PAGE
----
In a demogogic bid to score populist points, Obama claimed that the decision striking down restrictions on corporate spending opened "the floodgates for special interests -- including foreign corporations -- to spend without limit in our elections." In fact, the justices explicitly left untouched a statute that bans election spending by foreign corporations, even "indirectly."
There isn't even a "loophole" for US subsidiaries of foreign firms, as the White House later claimed in a bid to defend the president's false charge.
Four justices: Logic of decision would appear to protect "multinational corporations controlled by foreigners"
Stevens: Logic of decision "would appear to afford the same protection to multinational corporations controlled by foreigners as to individual Americans." From Justice John Paul Stevens' opinion concurring in part and dissenting in part in Citizens United v. FEC -- an opinion joined by Justices Ruth Bader Ginsburg, Stephen Breyer, and Sonia Sotomayor (footnotes omitted):
If taken seriously, our colleagues' assumption that the identity of a speaker has no relevance to the Government's ability to regulate political speech would lead to some remarkable conclusions. Such an assumption would have accorded the propaganda broadcasts to our troops by "Tokyo Rose" during World War II the same protection as speech by Allied commanders. More pertinently, it would appear to afford the same protection to multinational corporations controlled by foreigners as to individual Americans: To do otherwise, after all, could " 'enhance the relative voice' " of some ( i.e. , humans) over others ( i.e. , nonhumans). Ante , at 33 (quoting Buckley , 424 U. S., at 49). Under the majority's view, I suppose it may be a First Amendment problem that corporations are not permitted to vote, given that voting is, among other things, a form of speech.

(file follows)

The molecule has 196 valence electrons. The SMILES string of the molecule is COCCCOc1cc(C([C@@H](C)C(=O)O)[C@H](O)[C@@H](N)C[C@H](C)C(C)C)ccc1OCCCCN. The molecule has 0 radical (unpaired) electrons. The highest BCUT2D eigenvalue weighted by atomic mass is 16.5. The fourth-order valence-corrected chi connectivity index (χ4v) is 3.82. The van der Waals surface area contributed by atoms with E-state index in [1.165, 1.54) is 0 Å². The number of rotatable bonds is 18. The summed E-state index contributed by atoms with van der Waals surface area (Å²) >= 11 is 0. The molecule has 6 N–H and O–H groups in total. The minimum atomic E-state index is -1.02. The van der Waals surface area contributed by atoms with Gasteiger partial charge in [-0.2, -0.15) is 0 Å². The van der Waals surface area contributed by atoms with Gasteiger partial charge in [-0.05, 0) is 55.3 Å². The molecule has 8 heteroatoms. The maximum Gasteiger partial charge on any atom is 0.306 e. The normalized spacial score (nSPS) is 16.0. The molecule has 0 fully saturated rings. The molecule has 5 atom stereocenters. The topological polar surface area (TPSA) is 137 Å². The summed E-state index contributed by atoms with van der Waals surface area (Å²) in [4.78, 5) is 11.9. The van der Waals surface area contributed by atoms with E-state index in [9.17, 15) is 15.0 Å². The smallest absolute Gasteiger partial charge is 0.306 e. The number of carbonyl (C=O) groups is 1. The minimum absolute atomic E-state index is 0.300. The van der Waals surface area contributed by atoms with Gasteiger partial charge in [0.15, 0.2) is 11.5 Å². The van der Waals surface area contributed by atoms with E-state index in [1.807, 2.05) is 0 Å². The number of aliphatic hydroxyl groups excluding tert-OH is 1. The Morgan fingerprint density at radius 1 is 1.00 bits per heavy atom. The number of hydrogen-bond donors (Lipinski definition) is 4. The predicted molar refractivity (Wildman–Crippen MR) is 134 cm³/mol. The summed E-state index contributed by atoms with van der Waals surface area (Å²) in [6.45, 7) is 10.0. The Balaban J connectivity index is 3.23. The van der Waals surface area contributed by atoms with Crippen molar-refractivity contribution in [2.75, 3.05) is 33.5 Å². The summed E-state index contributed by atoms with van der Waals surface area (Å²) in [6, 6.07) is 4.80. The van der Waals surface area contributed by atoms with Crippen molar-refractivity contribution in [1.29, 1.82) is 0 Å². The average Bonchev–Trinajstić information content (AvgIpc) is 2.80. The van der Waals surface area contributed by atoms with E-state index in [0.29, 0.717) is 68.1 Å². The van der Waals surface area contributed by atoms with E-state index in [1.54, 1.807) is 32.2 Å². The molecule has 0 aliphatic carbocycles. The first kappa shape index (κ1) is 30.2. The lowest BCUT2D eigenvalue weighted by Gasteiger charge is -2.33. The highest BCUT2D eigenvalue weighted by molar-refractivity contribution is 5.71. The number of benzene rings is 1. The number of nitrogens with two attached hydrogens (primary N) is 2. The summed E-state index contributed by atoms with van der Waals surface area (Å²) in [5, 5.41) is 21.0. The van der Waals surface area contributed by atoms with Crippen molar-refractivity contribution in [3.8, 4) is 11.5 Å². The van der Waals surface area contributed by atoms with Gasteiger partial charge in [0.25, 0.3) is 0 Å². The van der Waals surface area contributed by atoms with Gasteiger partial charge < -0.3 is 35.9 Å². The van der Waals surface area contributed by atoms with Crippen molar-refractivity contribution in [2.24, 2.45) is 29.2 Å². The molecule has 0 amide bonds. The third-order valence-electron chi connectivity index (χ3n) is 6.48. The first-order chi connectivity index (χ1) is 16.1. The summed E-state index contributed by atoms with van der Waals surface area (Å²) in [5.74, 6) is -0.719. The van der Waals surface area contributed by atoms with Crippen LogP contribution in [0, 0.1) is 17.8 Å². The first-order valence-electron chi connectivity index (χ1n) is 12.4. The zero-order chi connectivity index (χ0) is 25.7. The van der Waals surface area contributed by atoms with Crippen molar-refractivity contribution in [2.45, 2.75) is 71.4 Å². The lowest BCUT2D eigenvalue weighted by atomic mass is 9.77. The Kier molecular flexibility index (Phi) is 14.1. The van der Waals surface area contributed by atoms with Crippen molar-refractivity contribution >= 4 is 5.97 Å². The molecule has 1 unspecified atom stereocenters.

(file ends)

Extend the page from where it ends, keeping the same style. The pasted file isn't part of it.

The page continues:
Several other experts argue that decision opens door to campaign money from U.S. subsidiaries of foreign corporations. As Media Matters for America has detailed, experts on campaign finance law argued that the Supreme Court's ruling does not prohibit foreign-controlled companies operating in the United States from spending money to elect or defeat political candidates.
PolitiFact: Obama's claim "is a reasonable interpretation," "uncertainty could indeed provide a loophole." PolitiFact -- which stated that Obama "exaggerate[d]" the impact of the ruling -- said that "[u]ntil test cases proceed and further rulings are handed down, Obama's claim about foreign campaign spending is a reasonable interpretation, and nothing more." FactCheck.org noted that "strictly speaking, Obama couched his claim as something 'I believe,' making it a statement of opinion and not of fact," which Lowry did not note in his column. Moreover, Lowry stated that "the justices explicitly left untouched a statute that bans election spending by foreign corporations," but according to PolitiFact, the statute "is silent on the treatment of companies that are incorporated and headquartered in the United States but are owned by foreigners." PolitiFact added, "That uncertainty could indeed provide a loophole for spending unlimited amounts of money on politics" and concluded that "only further litigation would settle the matter once and for all."